In my first month in London, my appreciation for slaking increased exponentially. In a warm September in which I was always on the go, boarding the DLR (Docklands Light Rail) or the tube or walking (ten times more in a day than I had in the US), seeing the sights with my visiting daughter Rachel, looking for a flat (an apartment, that is, not an automobile tire sans air), I was always thirsty.

But how to slake? A formerly coke-swilling, ice-requiring American can now be seen on the streets (and beneath) of England's capital gulping down a warm bottle of Volvic (or Evian or Tesco's own) and loving it. I never dreamed I could be so easily quenched, that I could be satisfied with something so elemental. Is it a sign of things to come? I don't have a car, don't yet have cable, don't have air conditioning, am living without a microwave or a dishwasher, have only a tiny frig, am eating less. My wants are fewer, my needs more easily met. How un-American!

Friday, October 06, 2006

What's the Deal with British Shopping Trolleys?

It's only natural, I suppose, that someone living in a foreign land, even one as distinctly not foreign as the UK, where I have now expatriated in order to become chair in film and television at Brunel University, will often sound like a Seinfeld stand-up routine. Any reasonably observant newcomer is likely to become an amateur "Martian anthropologist." So I expect to frequently ask here "What's the deal with [insert odd British trait, word use, convention, material object here]?"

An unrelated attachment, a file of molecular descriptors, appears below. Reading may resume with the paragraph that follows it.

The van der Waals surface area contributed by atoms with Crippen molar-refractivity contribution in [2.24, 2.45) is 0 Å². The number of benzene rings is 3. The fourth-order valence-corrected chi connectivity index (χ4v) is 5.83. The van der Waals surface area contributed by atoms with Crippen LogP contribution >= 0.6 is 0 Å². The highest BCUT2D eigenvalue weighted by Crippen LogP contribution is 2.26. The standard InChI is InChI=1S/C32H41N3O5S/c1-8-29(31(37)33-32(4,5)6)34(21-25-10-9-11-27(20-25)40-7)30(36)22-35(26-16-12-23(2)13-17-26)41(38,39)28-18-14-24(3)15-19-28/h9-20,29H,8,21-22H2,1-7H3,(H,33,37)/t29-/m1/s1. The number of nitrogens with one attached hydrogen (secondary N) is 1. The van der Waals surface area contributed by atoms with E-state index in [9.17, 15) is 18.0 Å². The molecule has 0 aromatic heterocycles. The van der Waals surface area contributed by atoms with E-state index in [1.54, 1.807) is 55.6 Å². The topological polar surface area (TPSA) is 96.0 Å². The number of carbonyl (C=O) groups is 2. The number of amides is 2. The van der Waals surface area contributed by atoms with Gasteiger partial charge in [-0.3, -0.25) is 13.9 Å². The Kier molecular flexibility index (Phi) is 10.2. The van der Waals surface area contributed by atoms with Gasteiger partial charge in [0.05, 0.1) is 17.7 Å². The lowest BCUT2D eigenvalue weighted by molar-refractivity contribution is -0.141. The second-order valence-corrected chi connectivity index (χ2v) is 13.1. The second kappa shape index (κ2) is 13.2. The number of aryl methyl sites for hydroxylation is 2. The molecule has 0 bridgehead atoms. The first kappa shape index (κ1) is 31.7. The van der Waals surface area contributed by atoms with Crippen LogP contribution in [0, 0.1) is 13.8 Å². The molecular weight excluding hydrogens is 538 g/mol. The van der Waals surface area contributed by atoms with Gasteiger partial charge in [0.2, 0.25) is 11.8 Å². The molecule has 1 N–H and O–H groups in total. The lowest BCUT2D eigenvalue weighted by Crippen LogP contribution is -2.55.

What's the deal with British shopping trolleys (Americans call them grocery carts)? The first time I ever pushed one (in the Lewisham Tesco) I felt completely out of control (not a normal sensation in the UK). The front wheels turn and pivot 360 degrees, unlike American carts, whose wheels turn only round and round and not side to side. After my first weaving-down-the-aisle experience, I began to notice that everyone seemed to have similar trouble steering. Keeping the damn trolley going in a straight line requires tremendous concentration, particularly in the midst of all those distracting crisps and cherry tarts and Tesco's Finest lamb moussaka.

Why have these two species evolved differently? Is it America or the UK that is the supermarket Galapagos Islands (or Australia) with its own weird creatures?